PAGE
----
Provost Blackwell is in the process of meeting with College of Arts and Sciences faculty to seek input for Kornbluh’s permanent replacement in what will be a “collaborative and consultative process,” Blanton said.

Though Kentucky’s Right to Work law limiting the effectiveness of collective bargaining, DeBruin said UCW Kentucky still has at least one piece of leverage—UK’s brand.

“They present this very pristine, clean image of who they want us to believe that they are,” DeBruin said. “(E)veryone who’s involved in the union has seen the dirtier side of that.”

DeBruin described graduate students working long hours with insufficient living stipends, facilities workers still waiting for new uniforms and PPE promised long ago and increasing expectations on already-overwhelmed professors as examples of the realities of UK.

UCW Kentucky has used UK’s image in their public pressure campaigns to push the administration toward action.

But as a relatively new union, UCW Kentucky’s primary focus is gathering data. Bailey said the data focus is on the economic pressures UK is under to keep campus open, UK’s contractual obligations and their position on budgetary issues. So far, this has been a struggle.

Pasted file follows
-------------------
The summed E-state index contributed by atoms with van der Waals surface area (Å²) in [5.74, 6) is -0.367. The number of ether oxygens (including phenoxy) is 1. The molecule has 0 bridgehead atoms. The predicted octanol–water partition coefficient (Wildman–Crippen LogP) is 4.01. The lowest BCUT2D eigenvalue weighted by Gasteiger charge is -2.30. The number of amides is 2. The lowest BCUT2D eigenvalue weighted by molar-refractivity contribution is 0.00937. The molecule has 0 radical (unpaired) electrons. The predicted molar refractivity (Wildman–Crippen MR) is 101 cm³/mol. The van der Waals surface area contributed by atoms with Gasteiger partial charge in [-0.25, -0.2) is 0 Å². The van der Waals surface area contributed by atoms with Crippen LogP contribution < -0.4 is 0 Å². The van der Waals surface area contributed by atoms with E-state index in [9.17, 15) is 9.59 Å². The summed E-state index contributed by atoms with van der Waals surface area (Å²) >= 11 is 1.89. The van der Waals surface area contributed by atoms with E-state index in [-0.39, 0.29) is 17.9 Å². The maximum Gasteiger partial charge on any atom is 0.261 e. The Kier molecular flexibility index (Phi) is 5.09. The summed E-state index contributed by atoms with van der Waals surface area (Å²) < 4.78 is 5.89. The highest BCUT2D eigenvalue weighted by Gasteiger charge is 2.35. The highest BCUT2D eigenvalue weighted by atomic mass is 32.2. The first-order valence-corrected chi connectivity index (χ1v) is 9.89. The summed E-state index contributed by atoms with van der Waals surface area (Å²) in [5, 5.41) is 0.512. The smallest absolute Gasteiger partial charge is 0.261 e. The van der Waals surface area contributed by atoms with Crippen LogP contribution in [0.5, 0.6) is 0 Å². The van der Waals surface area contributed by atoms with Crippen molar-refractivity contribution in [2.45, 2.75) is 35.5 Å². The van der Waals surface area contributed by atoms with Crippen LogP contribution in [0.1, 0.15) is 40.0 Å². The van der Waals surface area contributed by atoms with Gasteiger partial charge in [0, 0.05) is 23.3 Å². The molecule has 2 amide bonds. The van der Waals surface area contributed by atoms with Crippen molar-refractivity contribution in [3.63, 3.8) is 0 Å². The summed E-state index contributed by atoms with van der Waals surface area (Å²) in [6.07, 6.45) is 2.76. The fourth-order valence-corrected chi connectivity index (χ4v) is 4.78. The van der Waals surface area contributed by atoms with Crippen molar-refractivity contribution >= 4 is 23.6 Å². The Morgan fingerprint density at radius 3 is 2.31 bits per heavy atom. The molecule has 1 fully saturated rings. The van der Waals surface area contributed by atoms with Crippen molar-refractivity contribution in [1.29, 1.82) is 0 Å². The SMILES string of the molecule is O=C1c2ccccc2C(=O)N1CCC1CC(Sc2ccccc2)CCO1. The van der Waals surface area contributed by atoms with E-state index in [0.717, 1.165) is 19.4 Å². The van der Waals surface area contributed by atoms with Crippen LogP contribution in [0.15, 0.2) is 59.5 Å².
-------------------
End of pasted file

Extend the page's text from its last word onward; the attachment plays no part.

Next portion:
“There’s just all these roadblocks to trying to get information,” Bailey said.

One example of a contractual obligation UCW is concerned about is UK’s agreements with Greystar, a real estate developer. DeBruin said that they’ve seen that when other universities have privatized things like dining and dorms, they’ve experienced higher economic pressure to act in ways that might not necessarily align with actions best for the campus community. This could include keeping a campus open to meet contractual obligations despite the potential dangers to students and faculty.

“Who’s holding who responsible?” DeBruin asked. “Is that impacting where we’re seeing number of cases, is that why we’re getting information withheld from us? Because if that information is fully released, people will realize that’s really messed up?”

Bailey said campus workers should join UCW if they want their voice heard regarding issues such as these or other workplace issues they may be experiencing.

The goal is to eventually have every campus worker join UCW Kentucky, DeBruin said. They hope that new members bring new perspectives and experiences that allow the union to fight toward improved lives and better conditions for everyone on campus.

“I think it’s easy to get very cynical and say we don’t have control over anything, but we are demonstrating that we have some sort of control and we have some input,” DeBruin said. “If they want to listen to us, they will, and if they don’t, we’ll just yell louder.”